Tuesday, May 3, 2011

Dard Hunter, Roycroft, Beautiful Papers at Tech

How is it that I get to do this, to be "in" on this secret treasure?

Well it's a treasure but not a secret. Maybe it's the name. "Georgia Tech's Robert C. Williams Paper Museum" doesn't sound like a gallery. Maybe it's the bankers hours, 9-5 on weekdays. Maybe it's just because you haven't been there yet. My daughter #1 took classes in the building but never went to the museum. I can assure you that she's embarrassed about it. You can start by liking the Robert C. Williams Paper Museum Facbook page and joining their mailing list.

It was love a first sight for me. It's convenient. It's at the corner of 10th and Hemphill with free parking at the door. There is a gallery for paper technology, a gallery for history, a gallery for people, and a gallery room with rotating exhibits. It's small enough that it's not intimidating but there is depth.

I've been just twice, first to the opening of "Twinrocker: Forty Years of Hand Papermaking" and on Thursday to the opening of "A Paper Trail - The Travels of Dard Hunter."


Who is William Joseph "Dard" Hunter? "...he joined Elbert Hubbard's Roycrofters ... (he was) a leading proponent of America's Arts and Crafts Movement." "... in 1919 Hunter decided to devote his life to researching, collecting, writing, and publishing the world's history of hand papermaking and printing."

In fact he created his own paper museum at MIT which is now part of Georgia Tech's collection. And he knew how to wear a cravat.


He collected from all over the world. This woodblock made wallpaper.


Did I mention the Roycrofters.

Dard illustrated books.

Dard wrote, illustrated, designed typefaces, made paper, and printed books.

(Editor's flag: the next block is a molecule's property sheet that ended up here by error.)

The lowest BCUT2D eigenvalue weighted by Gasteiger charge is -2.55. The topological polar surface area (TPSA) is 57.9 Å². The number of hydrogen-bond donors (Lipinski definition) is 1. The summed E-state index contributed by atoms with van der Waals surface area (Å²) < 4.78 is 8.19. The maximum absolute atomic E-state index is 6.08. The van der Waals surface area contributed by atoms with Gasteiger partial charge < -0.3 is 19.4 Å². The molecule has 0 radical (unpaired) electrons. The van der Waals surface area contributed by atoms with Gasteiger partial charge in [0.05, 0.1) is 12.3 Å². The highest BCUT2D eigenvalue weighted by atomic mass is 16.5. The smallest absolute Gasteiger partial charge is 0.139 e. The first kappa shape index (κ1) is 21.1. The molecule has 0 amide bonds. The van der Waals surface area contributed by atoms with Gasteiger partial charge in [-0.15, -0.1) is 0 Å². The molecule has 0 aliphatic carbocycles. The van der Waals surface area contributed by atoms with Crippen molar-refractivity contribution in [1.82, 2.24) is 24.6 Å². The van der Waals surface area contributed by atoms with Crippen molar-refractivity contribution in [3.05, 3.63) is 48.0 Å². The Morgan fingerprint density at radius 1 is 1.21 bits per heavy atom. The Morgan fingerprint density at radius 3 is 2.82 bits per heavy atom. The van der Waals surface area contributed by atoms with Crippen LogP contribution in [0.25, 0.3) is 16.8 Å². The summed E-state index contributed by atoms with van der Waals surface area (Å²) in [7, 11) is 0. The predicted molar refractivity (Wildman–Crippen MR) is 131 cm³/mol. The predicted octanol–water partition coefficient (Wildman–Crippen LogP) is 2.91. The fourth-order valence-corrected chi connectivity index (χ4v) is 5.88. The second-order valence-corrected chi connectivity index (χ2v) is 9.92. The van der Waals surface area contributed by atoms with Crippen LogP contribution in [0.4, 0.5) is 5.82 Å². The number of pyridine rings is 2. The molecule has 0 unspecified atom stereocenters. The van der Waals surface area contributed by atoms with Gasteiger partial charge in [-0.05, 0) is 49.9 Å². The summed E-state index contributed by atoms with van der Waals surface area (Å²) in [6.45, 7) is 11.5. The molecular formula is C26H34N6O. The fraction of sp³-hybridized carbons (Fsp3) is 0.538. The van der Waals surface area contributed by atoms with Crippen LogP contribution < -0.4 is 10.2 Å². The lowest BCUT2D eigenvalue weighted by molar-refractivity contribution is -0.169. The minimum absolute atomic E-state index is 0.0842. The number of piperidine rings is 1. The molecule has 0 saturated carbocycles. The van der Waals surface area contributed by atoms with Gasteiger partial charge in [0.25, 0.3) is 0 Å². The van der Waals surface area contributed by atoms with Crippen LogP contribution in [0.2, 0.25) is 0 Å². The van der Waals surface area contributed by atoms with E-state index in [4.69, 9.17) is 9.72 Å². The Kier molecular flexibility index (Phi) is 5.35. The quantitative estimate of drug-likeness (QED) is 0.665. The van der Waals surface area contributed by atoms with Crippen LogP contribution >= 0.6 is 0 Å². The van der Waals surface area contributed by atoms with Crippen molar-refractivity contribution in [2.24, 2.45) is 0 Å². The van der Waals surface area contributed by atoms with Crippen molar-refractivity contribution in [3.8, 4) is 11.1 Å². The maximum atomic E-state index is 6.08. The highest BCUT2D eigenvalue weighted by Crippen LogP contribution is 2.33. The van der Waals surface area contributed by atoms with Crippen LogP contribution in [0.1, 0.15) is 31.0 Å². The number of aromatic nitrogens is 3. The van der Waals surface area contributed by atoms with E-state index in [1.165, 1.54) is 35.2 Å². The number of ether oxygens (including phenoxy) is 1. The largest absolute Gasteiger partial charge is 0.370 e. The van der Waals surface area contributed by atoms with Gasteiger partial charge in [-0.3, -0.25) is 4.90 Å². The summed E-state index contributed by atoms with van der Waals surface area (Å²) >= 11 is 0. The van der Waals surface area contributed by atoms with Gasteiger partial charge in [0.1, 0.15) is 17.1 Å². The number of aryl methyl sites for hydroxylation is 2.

This is a paper mold. Imagine the watermark.

The artist died before completing this woodblock.

This is a "bookcover."

Another bookcover.

Another bookcover.

Dard commissioned this model of a German paper factory.

The Dard Hinter exhibit is the class project for History, Technology, & Society 3823 taught by Carla Gerona and Teri Williams.

That made it particularly special because there was cake and the class was over and they'd done something beautiful.

There were class pictures and a video.

Congratulations to all.

How is it that I get to do this, to be "in" on a secret treasure? Well it's not a secret but it is a treasure.


  1. I love this place! I stumbled upon it quite by accident just less than a month ago (http://tinyurl.com/3gg8fze) and plan to return for this exhibit in the next few days...now I'm even more excited about returning after reading your post!

  2. I agree that this museum is a treasure, but one so easily forgotten. I've visited it once but clearly I need to go back. Thank you, Terry.

  3. love this place too. these bookscovers are amazing!


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